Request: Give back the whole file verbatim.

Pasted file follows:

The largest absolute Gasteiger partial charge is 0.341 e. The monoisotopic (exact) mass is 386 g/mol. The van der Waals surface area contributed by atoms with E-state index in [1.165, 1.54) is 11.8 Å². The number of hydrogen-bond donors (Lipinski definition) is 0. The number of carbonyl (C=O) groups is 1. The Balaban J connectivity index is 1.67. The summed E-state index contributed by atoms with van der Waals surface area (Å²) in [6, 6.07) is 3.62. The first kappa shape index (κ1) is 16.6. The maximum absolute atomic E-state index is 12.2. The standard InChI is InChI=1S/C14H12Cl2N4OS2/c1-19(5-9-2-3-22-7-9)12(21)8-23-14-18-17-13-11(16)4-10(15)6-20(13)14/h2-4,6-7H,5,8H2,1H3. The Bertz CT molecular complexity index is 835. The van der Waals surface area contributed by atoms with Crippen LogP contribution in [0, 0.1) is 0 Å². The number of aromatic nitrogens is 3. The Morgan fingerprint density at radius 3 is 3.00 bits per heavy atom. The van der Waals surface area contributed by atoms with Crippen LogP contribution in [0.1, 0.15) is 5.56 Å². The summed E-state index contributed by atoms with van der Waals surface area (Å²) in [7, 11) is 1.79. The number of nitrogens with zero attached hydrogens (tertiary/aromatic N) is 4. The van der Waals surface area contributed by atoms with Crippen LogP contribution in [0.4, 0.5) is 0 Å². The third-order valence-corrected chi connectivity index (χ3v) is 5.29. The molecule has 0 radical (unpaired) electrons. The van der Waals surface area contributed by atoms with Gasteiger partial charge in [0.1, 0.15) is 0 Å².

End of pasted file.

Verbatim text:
The largest absolute Gasteiger partial charge is 0.341 e. The monoisotopic (exact) mass is 386 g/mol. The van der Waals surface area contributed by atoms with E-state index in [1.165, 1.54) is 11.8 Å². The number of hydrogen-bond donors (Lipinski definition) is 0. The number of carbonyl (C=O) groups is 1. The Balaban J connectivity index is 1.67. The summed E-state index contributed by atoms with van der Waals surface area (Å²) in [6, 6.07) is 3.62. The first kappa shape index (κ1) is 16.6. The maximum absolute atomic E-state index is 12.2. The standard InChI is InChI=1S/C14H12Cl2N4OS2/c1-19(5-9-2-3-22-7-9)12(21)8-23-14-18-17-13-11(16)4-10(15)6-20(13)14/h2-4,6-7H,5,8H2,1H3. The Bertz CT molecular complexity index is 835. The van der Waals surface area contributed by atoms with Crippen LogP contribution in [0, 0.1) is 0 Å². The number of aromatic nitrogens is 3. The Morgan fingerprint density at radius 3 is 3.00 bits per heavy atom. The van der Waals surface area contributed by atoms with Crippen LogP contribution in [0.1, 0.15) is 5.56 Å². The summed E-state index contributed by atoms with van der Waals surface area (Å²) in [7, 11) is 1.79. The number of nitrogens with zero attached hydrogens (tertiary/aromatic N) is 4. The van der Waals surface area contributed by atoms with Crippen LogP contribution in [0.4, 0.5) is 0 Å². The third-order valence-corrected chi connectivity index (χ3v) is 5.29. The molecule has 0 radical (unpaired) electrons. The van der Waals surface area contributed by atoms with Gasteiger partial charge in [0.1, 0.15) is 0 Å².